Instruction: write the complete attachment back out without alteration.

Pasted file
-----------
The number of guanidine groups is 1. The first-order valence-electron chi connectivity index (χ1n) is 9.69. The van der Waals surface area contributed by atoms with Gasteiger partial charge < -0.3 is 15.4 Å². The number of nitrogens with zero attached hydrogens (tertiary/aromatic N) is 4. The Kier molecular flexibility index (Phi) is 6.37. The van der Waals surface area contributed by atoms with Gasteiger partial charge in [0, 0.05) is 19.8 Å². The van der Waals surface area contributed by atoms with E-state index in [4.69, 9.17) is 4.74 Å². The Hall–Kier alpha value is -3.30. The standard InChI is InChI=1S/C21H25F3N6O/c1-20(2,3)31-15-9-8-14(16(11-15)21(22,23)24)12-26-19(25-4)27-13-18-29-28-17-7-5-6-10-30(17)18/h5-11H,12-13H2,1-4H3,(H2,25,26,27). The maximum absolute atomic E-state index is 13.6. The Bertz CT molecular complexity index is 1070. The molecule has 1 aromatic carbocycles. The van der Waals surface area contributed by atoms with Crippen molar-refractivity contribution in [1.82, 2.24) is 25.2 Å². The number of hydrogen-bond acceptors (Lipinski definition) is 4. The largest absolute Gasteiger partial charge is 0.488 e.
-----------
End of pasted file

The number of guanidine groups is 1. The first-order valence-electron chi connectivity index (χ1n) is 9.69. The van der Waals surface area contributed by atoms with Gasteiger partial charge < -0.3 is 15.4 Å². The number of nitrogens with zero attached hydrogens (tertiary/aromatic N) is 4. The Kier molecular flexibility index (Phi) is 6.37. The van der Waals surface area contributed by atoms with Gasteiger partial charge in [0, 0.05) is 19.8 Å². The van der Waals surface area contributed by atoms with E-state index in [4.69, 9.17) is 4.74 Å². The Hall–Kier alpha value is -3.30. The standard InChI is InChI=1S/C21H25F3N6O/c1-20(2,3)31-15-9-8-14(16(11-15)21(22,23)24)12-26-19(25-4)27-13-18-29-28-17-7-5-6-10-30(17)18/h5-11H,12-13H2,1-4H3,(H2,25,26,27). The maximum absolute atomic E-state index is 13.6. The Bertz CT molecular complexity index is 1070. The molecule has 1 aromatic carbocycles. The van der Waals surface area contributed by atoms with Crippen molar-refractivity contribution in [1.82, 2.24) is 25.2 Å². The number of hydrogen-bond acceptors (Lipinski definition) is 4. The largest absolute Gasteiger partial charge is 0.488 e.